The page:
Written Disclaimer Does Not Protect Against Commission Cap Suit

by Steve Bogue

(402) 341-3070

Can a company reserve the right to unilaterally reduce sales employees’ commissions in certain situations?  Two courts that recently faced that issue answered “not always!”  Although it is a common business practice when  sales commissions are to be paid  to have the salesperson agree in writing that the company has the right to revise or depart from the compensation plan in certain situations, such agreements may be cancelled out by other statements or communications by the company.

Two recent lawsuits were filed against IBM alleging that IBM improperly reduced commissions for two employees, who had signed agreements allowing IBM to do just that, but them told the employees that there was “no limit” to their earning capacity. Those courts rejected IBM’s attempts to get the cases dismissed, concluding that a jury should decide whether statements to the salespeople which appeared to contradict the written disclaimers should negate the company’s ability to adjust commission payments.

In the first of those cases, Fessler v. IBM Corp., IBM drafted incentive plan letters which warned that it could adjust the salesperson’s compensation for various described reasons. The employees had agreed to and signed those letters. IBM argued that those agreements put Fessler on notice that he might not receive the full commission based on his sales and that he should not be allowed to argue that any conflicting information, in effect, canceled that agreement. He claimed that his commissions were improperly reduced. The court pointed out that on at least six separate occasions IBM made PowerPoint presentation to groups including Fessler that represented that his commissions and earning opportunities for commissioned sales employees were uncapped and, further, that those representations were reiterated by managers during sales meeting presentations. When IBM countered that they had reduced his commissions due to budgetary matters, which it alleged was covered by the written agreements, Fessler responded that he believed that commissions could only be adjusted for errors and couldn’t be capped as attempted by IBM.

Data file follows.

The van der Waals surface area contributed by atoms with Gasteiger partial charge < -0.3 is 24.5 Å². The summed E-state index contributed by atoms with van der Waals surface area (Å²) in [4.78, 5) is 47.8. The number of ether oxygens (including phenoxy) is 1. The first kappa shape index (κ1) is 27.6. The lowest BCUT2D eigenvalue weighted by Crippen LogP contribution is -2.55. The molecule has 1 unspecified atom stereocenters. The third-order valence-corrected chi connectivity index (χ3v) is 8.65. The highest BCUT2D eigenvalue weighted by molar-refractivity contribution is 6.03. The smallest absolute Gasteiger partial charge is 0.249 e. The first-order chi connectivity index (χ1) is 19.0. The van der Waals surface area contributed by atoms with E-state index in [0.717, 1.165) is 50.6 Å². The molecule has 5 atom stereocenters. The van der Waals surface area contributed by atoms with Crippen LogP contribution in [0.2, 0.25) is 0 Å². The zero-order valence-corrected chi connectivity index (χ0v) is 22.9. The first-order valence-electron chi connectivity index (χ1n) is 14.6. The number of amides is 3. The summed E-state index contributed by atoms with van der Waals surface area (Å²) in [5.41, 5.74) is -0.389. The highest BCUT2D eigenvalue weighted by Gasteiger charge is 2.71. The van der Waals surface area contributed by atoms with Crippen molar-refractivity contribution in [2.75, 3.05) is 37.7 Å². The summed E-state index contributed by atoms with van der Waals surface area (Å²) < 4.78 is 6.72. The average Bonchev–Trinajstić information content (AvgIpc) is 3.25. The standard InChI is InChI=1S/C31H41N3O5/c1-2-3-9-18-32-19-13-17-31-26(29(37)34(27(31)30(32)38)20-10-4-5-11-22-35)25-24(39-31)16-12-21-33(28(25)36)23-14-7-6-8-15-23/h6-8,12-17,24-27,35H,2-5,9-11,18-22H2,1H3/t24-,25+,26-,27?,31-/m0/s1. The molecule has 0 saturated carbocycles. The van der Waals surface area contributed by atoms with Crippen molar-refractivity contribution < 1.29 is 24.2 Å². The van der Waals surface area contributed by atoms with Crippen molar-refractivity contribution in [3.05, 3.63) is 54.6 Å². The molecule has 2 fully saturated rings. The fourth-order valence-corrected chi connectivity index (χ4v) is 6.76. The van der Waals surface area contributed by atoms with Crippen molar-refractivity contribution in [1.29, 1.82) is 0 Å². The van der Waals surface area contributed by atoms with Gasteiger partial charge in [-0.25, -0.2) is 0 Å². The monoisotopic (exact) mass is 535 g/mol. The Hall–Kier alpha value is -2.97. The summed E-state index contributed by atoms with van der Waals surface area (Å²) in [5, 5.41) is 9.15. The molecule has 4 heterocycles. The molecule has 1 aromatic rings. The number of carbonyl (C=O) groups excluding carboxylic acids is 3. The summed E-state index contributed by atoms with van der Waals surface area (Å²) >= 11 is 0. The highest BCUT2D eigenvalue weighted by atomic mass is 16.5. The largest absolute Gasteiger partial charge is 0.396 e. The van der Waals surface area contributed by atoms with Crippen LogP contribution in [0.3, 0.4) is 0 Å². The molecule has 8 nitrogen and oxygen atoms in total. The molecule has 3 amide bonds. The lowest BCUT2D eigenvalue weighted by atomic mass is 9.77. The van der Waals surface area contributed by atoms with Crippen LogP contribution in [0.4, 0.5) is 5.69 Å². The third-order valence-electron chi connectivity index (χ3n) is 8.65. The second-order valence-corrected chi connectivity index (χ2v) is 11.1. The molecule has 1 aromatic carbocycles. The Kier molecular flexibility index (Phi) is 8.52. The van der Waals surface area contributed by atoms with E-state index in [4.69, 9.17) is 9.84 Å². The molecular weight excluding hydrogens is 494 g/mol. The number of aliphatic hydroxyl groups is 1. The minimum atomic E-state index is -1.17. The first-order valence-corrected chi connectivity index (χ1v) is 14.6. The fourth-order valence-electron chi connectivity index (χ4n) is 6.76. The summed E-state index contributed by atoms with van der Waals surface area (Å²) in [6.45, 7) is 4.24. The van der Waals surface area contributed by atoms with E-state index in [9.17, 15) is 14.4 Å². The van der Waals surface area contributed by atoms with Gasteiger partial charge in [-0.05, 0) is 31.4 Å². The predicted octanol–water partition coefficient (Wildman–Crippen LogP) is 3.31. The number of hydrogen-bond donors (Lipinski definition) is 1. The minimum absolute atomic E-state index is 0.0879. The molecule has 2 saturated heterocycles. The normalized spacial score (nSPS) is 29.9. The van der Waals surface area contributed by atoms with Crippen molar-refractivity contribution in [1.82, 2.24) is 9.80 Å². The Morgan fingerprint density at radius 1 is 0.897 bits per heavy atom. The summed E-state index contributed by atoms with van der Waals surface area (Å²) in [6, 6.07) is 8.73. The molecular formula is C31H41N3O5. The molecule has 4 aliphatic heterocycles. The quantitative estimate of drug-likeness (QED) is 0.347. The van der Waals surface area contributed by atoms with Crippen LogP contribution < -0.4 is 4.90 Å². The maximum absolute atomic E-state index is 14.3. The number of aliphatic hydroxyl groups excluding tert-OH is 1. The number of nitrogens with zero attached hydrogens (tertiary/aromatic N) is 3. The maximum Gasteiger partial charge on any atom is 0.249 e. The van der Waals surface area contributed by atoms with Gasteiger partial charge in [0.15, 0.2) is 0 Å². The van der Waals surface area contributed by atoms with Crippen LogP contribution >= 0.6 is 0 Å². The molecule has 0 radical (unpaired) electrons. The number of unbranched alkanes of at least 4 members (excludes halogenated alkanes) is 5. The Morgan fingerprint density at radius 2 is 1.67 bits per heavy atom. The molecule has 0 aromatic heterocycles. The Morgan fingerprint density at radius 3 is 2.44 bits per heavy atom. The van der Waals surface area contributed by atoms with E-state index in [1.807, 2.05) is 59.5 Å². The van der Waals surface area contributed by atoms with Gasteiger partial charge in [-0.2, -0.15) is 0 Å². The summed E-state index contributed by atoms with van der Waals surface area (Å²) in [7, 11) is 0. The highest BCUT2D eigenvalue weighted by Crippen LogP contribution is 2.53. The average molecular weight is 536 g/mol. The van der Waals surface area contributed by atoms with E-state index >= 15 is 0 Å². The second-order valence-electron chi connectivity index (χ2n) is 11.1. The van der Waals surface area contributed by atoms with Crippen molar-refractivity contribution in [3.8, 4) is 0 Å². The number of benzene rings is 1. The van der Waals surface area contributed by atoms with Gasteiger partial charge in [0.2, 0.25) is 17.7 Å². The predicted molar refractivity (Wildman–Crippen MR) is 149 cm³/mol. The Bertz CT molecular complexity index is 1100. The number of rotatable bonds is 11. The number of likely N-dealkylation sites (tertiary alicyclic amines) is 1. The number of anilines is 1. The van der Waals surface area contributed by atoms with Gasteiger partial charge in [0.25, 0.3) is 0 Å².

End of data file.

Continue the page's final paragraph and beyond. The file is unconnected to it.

Again, neither the Fessler case nor a subsequent case have gone to trial or been submitted to a jury. However, the lessons to employers who utilize commission sales systems is clear: even though an employee might have signed off on a commissions program which reserved to the company the ability to reduce or adjust commissions based upon certain situations, the company must make sure that representations made to employees during sales campaigns and sales meetings do not contradict the plan’s written disclaimer. The difficulty in such situations arises when the company’s H.R. department and finance department seek to carve out as much flexibility to the company as possible to adjust the commission system and prevent windfall commission payments, while the sales department’s efforts to rev up their sales force by extending the carrot of unlimited earnings. Representations to a commissioned salesforce should always be coordinated and communicated uniformly throughout the company. The failure to do so may result in extended and multiple court cases.

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